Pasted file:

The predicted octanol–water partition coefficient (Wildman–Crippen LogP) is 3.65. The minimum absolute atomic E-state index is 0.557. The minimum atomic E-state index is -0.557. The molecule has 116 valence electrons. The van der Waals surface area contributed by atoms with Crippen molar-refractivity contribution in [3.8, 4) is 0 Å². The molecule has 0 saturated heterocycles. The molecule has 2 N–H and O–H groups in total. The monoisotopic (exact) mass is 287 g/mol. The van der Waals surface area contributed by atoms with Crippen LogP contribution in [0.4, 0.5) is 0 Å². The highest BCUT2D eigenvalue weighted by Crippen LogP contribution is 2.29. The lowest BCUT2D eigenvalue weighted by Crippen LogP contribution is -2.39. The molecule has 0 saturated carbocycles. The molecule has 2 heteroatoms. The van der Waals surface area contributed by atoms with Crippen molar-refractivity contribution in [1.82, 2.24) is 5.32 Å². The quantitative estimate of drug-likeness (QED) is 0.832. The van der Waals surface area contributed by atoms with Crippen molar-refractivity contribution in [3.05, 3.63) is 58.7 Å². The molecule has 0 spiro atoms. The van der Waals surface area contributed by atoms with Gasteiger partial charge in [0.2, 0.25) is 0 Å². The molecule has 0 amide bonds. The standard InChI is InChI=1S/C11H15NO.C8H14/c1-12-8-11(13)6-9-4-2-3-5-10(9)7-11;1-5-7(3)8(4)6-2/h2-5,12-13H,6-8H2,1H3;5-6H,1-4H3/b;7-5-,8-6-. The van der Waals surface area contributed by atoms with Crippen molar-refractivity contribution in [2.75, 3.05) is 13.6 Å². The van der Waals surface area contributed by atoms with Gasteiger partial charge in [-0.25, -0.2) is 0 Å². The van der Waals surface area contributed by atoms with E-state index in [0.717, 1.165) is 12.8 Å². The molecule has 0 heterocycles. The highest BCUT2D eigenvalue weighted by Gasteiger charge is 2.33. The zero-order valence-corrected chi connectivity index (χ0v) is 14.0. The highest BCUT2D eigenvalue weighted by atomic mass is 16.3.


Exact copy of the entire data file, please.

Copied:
The predicted octanol–water partition coefficient (Wildman–Crippen LogP) is 3.65. The minimum absolute atomic E-state index is 0.557. The minimum atomic E-state index is -0.557. The molecule has 116 valence electrons. The van der Waals surface area contributed by atoms with Crippen molar-refractivity contribution in [3.8, 4) is 0 Å². The molecule has 0 saturated heterocycles. The molecule has 2 N–H and O–H groups in total. The monoisotopic (exact) mass is 287 g/mol. The van der Waals surface area contributed by atoms with Crippen LogP contribution in [0.4, 0.5) is 0 Å². The highest BCUT2D eigenvalue weighted by Crippen LogP contribution is 2.29. The lowest BCUT2D eigenvalue weighted by Crippen LogP contribution is -2.39. The molecule has 0 saturated carbocycles. The molecule has 2 heteroatoms. The van der Waals surface area contributed by atoms with Crippen molar-refractivity contribution in [1.82, 2.24) is 5.32 Å². The quantitative estimate of drug-likeness (QED) is 0.832. The van der Waals surface area contributed by atoms with Crippen molar-refractivity contribution in [3.05, 3.63) is 58.7 Å². The molecule has 0 spiro atoms. The van der Waals surface area contributed by atoms with Gasteiger partial charge in [0.2, 0.25) is 0 Å². The molecule has 0 amide bonds. The standard InChI is InChI=1S/C11H15NO.C8H14/c1-12-8-11(13)6-9-4-2-3-5-10(9)7-11;1-5-7(3)8(4)6-2/h2-5,12-13H,6-8H2,1H3;5-6H,1-4H3/b;7-5-,8-6-. The van der Waals surface area contributed by atoms with Crippen molar-refractivity contribution in [2.75, 3.05) is 13.6 Å². The van der Waals surface area contributed by atoms with Gasteiger partial charge in [-0.25, -0.2) is 0 Å². The van der Waals surface area contributed by atoms with E-state index in [0.717, 1.165) is 12.8 Å². The molecule has 0 heterocycles. The highest BCUT2D eigenvalue weighted by Gasteiger charge is 2.33. The zero-order valence-corrected chi connectivity index (χ0v) is 14.0. The highest BCUT2D eigenvalue weighted by atomic mass is 16.3.